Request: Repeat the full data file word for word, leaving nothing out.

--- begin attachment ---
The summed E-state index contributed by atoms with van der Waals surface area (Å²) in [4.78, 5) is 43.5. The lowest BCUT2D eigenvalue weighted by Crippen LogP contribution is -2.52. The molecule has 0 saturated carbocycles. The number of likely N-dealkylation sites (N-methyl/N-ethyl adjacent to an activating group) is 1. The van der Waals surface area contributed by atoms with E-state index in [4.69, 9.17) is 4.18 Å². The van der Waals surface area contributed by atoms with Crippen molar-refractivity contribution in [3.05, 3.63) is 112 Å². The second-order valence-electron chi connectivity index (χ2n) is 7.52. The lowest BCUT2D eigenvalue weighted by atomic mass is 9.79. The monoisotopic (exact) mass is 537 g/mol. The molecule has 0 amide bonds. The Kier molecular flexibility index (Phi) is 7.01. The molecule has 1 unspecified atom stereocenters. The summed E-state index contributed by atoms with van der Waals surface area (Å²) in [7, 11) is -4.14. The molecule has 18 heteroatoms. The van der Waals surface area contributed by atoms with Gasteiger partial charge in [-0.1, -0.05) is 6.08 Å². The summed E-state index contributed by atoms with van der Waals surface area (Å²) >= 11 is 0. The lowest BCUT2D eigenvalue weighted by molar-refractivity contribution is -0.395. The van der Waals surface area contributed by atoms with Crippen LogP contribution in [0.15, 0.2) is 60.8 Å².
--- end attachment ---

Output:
The summed E-state index contributed by atoms with van der Waals surface area (Å²) in [4.78, 5) is 43.5. The lowest BCUT2D eigenvalue weighted by Crippen LogP contribution is -2.52. The molecule has 0 saturated carbocycles. The number of likely N-dealkylation sites (N-methyl/N-ethyl adjacent to an activating group) is 1. The van der Waals surface area contributed by atoms with E-state index in [4.69, 9.17) is 4.18 Å². The van der Waals surface area contributed by atoms with Crippen molar-refractivity contribution in [3.05, 3.63) is 112 Å². The second-order valence-electron chi connectivity index (χ2n) is 7.52. The lowest BCUT2D eigenvalue weighted by atomic mass is 9.79. The monoisotopic (exact) mass is 537 g/mol. The molecule has 0 amide bonds. The Kier molecular flexibility index (Phi) is 7.01. The molecule has 1 unspecified atom stereocenters. The summed E-state index contributed by atoms with van der Waals surface area (Å²) in [7, 11) is -4.14. The molecule has 18 heteroatoms. The van der Waals surface area contributed by atoms with Gasteiger partial charge in [-0.1, -0.05) is 6.08 Å². The summed E-state index contributed by atoms with van der Waals surface area (Å²) >= 11 is 0. The lowest BCUT2D eigenvalue weighted by molar-refractivity contribution is -0.395. The van der Waals surface area contributed by atoms with Crippen LogP contribution in [0.15, 0.2) is 60.8 Å².